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Sustainable 2nd Century

Sustainable 2nd Century

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Campus Progress: Overview

Our Sustainable 2nd Century vision: We plan, build, maintain and renew campus buildings to be solutions instead of problems for our energy and climate needs.

Where we are

The University of California has a minimum requirement that all new buildings, except for acute care facilities, meet standards equivalent to the U.S. Green Building Council's LEED® (Leadership in Energy and Environmental Design) certified to the Silver level, and that campuses strive to meet LEED Gold certification standards whenever possible. New buildings are also required to exceed by at least 20 percent the energy savings required by California code (exceptions for acute care facilities).

The Davis campus has set its own bar higher: New buildings should exceed California's energy code by at least 25 percent.

LEED certification promotes a whole-building approach to sustainability by including metrics in multiple parts of a building, including considerations for site, water efficiency, energy use, materials, indoor air quality, education and design innovation. Find out which UC Davis buildings are LEED certified or registered.

Sustainable improvements in existing buildings

The U.S. Green Building Council's rating system for existing buildings is called LEED for Existing Buildings: Operations and Maintenance. This system evaluates ongoing building operations, including water and energy use, waste stream management, and ongoing indoor environmental quality. 

UC Davis has a team of staff, students and volunteers that work together on a comprehensive LEED for Existing Buildings: O&M program. The team is a partnership between Design and Construction Management, Environmental Stewardship and Sustainability, and the Facilities Management Energy Conservation Office. The team is led by Amy Burns, Green Building Coordinator, Energy Outreach and LEED for Existing Buildings: O&M; Michael Huang, Green Building Analyst, Energy Data; and Diane Wu, Green Building Analyst, Outreach.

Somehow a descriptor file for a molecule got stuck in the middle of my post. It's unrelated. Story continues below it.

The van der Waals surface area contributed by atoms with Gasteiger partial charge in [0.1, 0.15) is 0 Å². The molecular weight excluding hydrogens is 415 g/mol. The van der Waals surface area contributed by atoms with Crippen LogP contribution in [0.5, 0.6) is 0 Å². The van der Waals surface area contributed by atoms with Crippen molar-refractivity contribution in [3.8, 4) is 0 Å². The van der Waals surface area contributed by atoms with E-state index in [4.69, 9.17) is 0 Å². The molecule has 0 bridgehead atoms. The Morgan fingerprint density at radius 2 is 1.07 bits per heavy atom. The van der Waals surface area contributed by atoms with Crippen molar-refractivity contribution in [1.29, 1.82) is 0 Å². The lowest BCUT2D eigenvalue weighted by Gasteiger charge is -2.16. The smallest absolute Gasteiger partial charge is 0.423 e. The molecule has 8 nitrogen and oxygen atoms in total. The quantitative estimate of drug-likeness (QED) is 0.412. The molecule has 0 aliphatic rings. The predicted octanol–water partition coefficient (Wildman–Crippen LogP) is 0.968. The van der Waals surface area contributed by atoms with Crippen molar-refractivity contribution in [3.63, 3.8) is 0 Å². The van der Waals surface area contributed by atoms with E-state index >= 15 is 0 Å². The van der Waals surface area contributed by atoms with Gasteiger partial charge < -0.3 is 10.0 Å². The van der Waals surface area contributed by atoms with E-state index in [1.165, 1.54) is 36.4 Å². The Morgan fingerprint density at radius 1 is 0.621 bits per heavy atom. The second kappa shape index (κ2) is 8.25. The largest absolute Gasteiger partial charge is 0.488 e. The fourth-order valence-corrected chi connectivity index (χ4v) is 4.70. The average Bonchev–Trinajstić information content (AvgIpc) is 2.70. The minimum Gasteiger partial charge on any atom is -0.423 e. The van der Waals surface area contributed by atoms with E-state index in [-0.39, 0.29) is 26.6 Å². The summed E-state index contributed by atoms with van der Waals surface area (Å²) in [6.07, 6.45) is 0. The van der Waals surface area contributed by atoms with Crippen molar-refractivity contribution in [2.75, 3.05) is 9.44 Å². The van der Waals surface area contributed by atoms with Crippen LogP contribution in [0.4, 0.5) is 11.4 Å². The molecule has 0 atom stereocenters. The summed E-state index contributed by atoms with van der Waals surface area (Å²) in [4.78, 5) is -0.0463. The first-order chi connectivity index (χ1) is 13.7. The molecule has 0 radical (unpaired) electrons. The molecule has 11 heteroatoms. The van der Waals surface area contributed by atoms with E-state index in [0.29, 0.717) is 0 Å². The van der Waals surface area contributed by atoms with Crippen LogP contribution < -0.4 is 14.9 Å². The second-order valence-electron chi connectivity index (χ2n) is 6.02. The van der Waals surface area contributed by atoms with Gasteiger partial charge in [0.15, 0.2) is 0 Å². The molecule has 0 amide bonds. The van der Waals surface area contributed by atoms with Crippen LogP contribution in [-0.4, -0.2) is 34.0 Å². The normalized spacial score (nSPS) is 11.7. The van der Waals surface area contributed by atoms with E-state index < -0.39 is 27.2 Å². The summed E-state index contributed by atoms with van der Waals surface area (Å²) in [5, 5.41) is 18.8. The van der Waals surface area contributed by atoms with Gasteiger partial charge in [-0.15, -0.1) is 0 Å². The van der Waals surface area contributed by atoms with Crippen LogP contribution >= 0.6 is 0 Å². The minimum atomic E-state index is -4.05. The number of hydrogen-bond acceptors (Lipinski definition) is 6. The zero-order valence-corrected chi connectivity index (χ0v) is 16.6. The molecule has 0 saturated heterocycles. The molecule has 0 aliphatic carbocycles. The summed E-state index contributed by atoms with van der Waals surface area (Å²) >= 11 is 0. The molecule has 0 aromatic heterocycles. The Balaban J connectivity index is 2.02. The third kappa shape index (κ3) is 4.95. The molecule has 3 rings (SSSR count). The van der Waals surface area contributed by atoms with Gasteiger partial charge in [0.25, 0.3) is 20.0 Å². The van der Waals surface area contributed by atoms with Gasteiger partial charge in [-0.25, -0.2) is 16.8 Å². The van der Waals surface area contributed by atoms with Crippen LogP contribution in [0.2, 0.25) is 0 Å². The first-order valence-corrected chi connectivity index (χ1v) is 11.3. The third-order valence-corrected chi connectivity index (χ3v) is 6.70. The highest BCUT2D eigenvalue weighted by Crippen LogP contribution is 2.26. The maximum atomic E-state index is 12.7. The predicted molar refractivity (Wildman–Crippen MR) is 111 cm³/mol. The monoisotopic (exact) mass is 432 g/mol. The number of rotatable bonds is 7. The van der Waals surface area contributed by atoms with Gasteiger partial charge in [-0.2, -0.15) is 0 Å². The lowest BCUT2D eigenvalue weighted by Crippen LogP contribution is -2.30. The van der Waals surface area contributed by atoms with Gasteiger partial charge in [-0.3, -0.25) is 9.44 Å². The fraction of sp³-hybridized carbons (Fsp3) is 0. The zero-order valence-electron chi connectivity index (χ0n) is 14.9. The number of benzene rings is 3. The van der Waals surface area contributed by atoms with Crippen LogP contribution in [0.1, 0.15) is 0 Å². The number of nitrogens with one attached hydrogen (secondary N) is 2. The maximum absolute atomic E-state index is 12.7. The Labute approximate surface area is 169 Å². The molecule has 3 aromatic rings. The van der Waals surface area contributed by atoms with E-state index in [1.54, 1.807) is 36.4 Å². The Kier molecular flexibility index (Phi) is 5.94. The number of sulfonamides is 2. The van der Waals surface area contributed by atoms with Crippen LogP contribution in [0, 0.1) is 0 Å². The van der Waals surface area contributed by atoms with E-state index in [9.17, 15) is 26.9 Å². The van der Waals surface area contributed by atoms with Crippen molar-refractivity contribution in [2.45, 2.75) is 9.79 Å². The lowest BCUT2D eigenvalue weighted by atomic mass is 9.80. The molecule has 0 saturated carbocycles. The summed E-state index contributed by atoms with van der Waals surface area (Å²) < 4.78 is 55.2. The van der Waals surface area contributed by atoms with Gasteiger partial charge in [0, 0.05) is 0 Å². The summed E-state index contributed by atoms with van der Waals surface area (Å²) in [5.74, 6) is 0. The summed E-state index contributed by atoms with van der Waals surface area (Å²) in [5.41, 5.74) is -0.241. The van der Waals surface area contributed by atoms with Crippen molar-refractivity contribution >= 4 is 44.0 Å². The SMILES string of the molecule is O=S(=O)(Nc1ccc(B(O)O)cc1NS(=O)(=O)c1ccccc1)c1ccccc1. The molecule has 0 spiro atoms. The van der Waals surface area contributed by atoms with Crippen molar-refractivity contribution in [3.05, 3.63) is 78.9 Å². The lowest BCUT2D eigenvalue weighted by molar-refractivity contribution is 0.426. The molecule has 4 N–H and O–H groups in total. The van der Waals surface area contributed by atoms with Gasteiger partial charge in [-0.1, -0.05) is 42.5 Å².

A list of LEED for Existing Buildings: O&M registered and certified buildings is available on the Green Building Ratings page.

Energy efficiency in new buildings

Photo: A construction worker installs coils in the floor

Coils in the floor of Gallagher Hall carry either hot or cold water and use radiant heat and cooling to maintain a comfortable temperature.

An important component to an eco-friendly building is addressing its future energy needs — especially for lighting and temperature control — with smart infrastructure.

At Gladys Valley Hall, for example, one of the goals was to optimize daylight inside the building with ceiling, exterior shading and window designs that bring light but not necessarily heat indoors. The building also has natural ventilation maximized by sensor-controlled louvers and uses evaporative cooling in some rooms.

Gallagher Hall stays cool thanks to white roofing materials and light-colored pavement. The building also employs an innovative radiant heating and cooling system using an underground heat pump.

Water efficiency in new buildings

Photo: plants in front of GSM building

Drought-tolerant landscaping surrounds Gallagher Hall.

In several Student Housing projects — including new LEED-registered residence halls in Tercero — water-efficient plumbing is becoming standard, including low-flow toilets and showerheads.

At the brewery, winery and food processing plant, rainwater will be captured and stored in tanks to use for flushing toilets and irrigating landscape — with anticipated savings of 300,000 gallons annually.

Water efficiency also includes drought-tolerant plant choices; at Gallagher Hall, for instance, UC Verde buffalograss and Arboretum All-star plants reduce potable water use by 57 percent. Pervious concrete will also allow storm water to seep into soil, reducing run-off. 

Recycling during and after construction

Photo: lobby

Ceilings in Gallagher Hall use FSC-certified wood.

Construction and demolition projects on campus are required to divert 75 percent of their waste from the landfill. Some construction projects, including Gallagher Hall and Aggie Stadium, set even higher goals for diverting waste. For example, 90 percent of waste from the construction of the brewery, winery and food processing facility were diverted from the landfill.

Student staff members and interns with the Waste Reduction and Recycling program help monitor recycling at campus construction sites by performing site waste assessments and reporting the ultimate diversion rates. For example staff members tracked that 12,890 tons of waste was diverted from the landfill in 2012-2013.

Construction materials at LEED-certified buildings also aim to be eco-friendly. Materials used in the brewery, winery and food processing facility include wood reclaimed from 1920s aqueducts and recycled steel, insulation and tile. Fly ash and slag, industry byproducts, replaced half of the cement materials. Gallagher Hall includes 30 percent recycled content for the entire building, including steel, carpet, access floor and suspended ceiling tile — as well as wood certified by the Forest Stewardship Council.  

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